Family’s house sold for $236 after housing lot mix-up

Home owner Tiffany Ingram says, "as of right now, I do not own my home, Viking Investments does."
Published: Oct. 15, 2021 at 11:31 AM EDT
Email This Link
Share on Pinterest
Share on LinkedIn

PICAYUNE, Miss. (WLOX/Gray News) - A family said they received a notice that their home was sold for $236 in a delinquent tax sale, but the sale was done by mistake.

Now, they are hoping for a solution that will let them keep their Mississippi home, along with their money after real estate agency Viking Investments purchased the property.

“As of right now, I do not own my home. Viking Investments does,” Tiffany Ingram of Picayune told WLOX. “I owned the lot next to the house and not the lot the house was on.”

It seems the builder, Benchmark Home Builders, built the house on the wrong lot. Since the builder sold the house, the company stopped paying taxes. Ingram, however, was paying taxes on an imaginary house next door.

Pearl River County Tax Assessor documents show there were homes on both lots in the subdivision, even though one was clearly empty.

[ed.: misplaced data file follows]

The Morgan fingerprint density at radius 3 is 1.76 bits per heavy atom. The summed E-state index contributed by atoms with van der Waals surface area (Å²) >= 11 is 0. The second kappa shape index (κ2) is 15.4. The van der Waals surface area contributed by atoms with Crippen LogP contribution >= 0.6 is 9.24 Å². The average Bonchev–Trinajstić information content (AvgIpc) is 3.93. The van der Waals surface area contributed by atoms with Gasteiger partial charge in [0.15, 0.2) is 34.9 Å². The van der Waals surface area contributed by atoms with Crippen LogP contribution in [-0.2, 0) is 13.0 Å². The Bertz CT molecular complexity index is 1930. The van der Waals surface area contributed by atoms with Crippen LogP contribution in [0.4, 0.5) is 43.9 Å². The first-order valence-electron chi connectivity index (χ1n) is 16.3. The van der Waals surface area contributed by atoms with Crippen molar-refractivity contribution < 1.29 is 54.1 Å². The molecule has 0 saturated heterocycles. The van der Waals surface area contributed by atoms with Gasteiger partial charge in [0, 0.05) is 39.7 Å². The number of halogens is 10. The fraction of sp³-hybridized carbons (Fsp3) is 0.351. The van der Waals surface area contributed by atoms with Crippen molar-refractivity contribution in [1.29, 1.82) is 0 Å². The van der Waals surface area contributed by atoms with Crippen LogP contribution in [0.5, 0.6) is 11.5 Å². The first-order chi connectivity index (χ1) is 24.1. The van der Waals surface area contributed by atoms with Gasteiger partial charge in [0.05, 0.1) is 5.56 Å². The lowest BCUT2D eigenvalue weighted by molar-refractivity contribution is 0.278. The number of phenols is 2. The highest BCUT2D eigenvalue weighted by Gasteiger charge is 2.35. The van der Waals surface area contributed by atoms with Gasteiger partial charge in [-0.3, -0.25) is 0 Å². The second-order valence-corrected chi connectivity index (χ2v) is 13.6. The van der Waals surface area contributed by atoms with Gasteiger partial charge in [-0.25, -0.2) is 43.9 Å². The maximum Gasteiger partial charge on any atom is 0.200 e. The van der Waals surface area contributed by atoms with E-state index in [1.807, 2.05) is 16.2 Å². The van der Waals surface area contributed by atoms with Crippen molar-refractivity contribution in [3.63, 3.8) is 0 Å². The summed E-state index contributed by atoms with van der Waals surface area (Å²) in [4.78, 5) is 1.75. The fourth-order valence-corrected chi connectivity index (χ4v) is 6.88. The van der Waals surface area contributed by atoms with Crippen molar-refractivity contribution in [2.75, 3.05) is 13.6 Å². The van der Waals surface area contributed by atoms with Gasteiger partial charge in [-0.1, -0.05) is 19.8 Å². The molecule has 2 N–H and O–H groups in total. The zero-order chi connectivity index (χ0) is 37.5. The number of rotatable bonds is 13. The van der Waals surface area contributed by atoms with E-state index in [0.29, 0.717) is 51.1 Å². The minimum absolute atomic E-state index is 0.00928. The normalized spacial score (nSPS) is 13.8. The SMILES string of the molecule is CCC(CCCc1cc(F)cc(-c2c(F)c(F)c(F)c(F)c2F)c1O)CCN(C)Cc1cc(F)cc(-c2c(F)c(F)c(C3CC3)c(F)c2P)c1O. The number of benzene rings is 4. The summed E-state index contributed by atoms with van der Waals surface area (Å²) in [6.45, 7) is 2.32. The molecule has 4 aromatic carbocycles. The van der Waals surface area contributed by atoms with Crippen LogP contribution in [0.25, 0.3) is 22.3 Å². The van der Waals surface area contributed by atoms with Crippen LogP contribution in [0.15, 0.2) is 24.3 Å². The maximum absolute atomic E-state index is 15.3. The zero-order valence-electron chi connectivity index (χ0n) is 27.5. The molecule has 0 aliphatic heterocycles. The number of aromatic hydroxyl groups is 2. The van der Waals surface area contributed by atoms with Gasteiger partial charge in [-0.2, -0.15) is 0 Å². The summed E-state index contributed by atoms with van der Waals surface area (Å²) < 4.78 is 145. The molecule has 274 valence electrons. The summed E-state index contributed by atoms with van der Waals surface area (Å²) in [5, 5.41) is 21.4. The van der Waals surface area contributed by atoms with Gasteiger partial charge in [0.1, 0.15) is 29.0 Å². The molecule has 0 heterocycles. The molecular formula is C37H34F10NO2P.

“They documented that there was a house on the vacant lot, and a house, obviously, where my house is instead of fixing it and saying that the house was in the wrong place,” Ingram said.

Meanwhile, the delinquent tax notices were not being delivered to anybody, and the county put the land up for sale.

Ingram said she found the note on her front door from Viking Investments stating the family had three days to leave. To make matters worse, they had recently put the home up for sale, and the ownership dispute has led to several potential buyers backing out.

Ingram said she isn’t getting answers from the county, builder or the investment company that now owns her house.

WLOX spoke to the developer and the investor who bought the property. Both said they would find a way to resolve the problem without Ingram losing her house or any money.

A Pearl River County official said the tax sale would be voided, but transferring the land deeds would be more difficult.

“Nobody has called me and said ‘Hey, Ms. Ingram, this is what we’re doing to fix this. We’ve got it handled. Don’t freak out.’ Nobody’s reached out to me,” she said.

The county tax assessor referred comments to the county attorney about how an empty lot was assessed as if there was a house on the lot. The county attorney didn’t return a request for comment.

Copyright 2021 WLOX via Gray Media Group, Inc. All rights reserved.